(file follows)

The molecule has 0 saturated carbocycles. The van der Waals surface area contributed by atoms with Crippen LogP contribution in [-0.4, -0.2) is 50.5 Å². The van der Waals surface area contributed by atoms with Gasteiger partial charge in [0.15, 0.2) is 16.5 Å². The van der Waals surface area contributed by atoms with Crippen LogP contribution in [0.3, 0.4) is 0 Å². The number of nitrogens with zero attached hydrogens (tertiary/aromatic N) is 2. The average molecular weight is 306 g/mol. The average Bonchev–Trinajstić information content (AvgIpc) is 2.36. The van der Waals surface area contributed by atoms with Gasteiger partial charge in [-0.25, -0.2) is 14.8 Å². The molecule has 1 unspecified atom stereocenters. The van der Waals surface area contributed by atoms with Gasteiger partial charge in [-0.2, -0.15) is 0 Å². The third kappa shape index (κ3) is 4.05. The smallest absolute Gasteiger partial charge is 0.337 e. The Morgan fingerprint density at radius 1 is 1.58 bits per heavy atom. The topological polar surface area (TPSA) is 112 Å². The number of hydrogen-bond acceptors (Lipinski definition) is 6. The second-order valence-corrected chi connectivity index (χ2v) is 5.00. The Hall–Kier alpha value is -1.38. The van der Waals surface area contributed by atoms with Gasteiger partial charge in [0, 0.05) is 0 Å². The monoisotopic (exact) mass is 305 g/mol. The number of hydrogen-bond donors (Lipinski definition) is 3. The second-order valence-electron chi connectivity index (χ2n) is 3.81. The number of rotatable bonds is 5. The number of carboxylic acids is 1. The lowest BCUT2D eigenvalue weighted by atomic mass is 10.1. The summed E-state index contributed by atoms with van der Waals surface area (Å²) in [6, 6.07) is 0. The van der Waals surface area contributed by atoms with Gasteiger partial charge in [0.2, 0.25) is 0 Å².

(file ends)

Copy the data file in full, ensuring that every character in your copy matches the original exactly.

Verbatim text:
The molecule has 0 saturated carbocycles. The van der Waals surface area contributed by atoms with Crippen LogP contribution in [-0.4, -0.2) is 50.5 Å². The van der Waals surface area contributed by atoms with Gasteiger partial charge in [0.15, 0.2) is 16.5 Å². The van der Waals surface area contributed by atoms with Crippen LogP contribution in [0.3, 0.4) is 0 Å². The number of nitrogens with zero attached hydrogens (tertiary/aromatic N) is 2. The average molecular weight is 306 g/mol. The average Bonchev–Trinajstić information content (AvgIpc) is 2.36. The van der Waals surface area contributed by atoms with Gasteiger partial charge in [-0.25, -0.2) is 14.8 Å². The molecule has 1 unspecified atom stereocenters. The van der Waals surface area contributed by atoms with Gasteiger partial charge in [-0.2, -0.15) is 0 Å². The third kappa shape index (κ3) is 4.05. The smallest absolute Gasteiger partial charge is 0.337 e. The Morgan fingerprint density at radius 1 is 1.58 bits per heavy atom. The topological polar surface area (TPSA) is 112 Å². The number of hydrogen-bond acceptors (Lipinski definition) is 6. The second-order valence-corrected chi connectivity index (χ2v) is 5.00. The Hall–Kier alpha value is -1.38. The van der Waals surface area contributed by atoms with Gasteiger partial charge in [0, 0.05) is 0 Å². The monoisotopic (exact) mass is 305 g/mol. The number of hydrogen-bond donors (Lipinski definition) is 3. The second-order valence-electron chi connectivity index (χ2n) is 3.81. The number of rotatable bonds is 5. The number of carboxylic acids is 1. The lowest BCUT2D eigenvalue weighted by atomic mass is 10.1. The summed E-state index contributed by atoms with van der Waals surface area (Å²) in [6, 6.07) is 0. The van der Waals surface area contributed by atoms with Gasteiger partial charge in [0.2, 0.25) is 0 Å².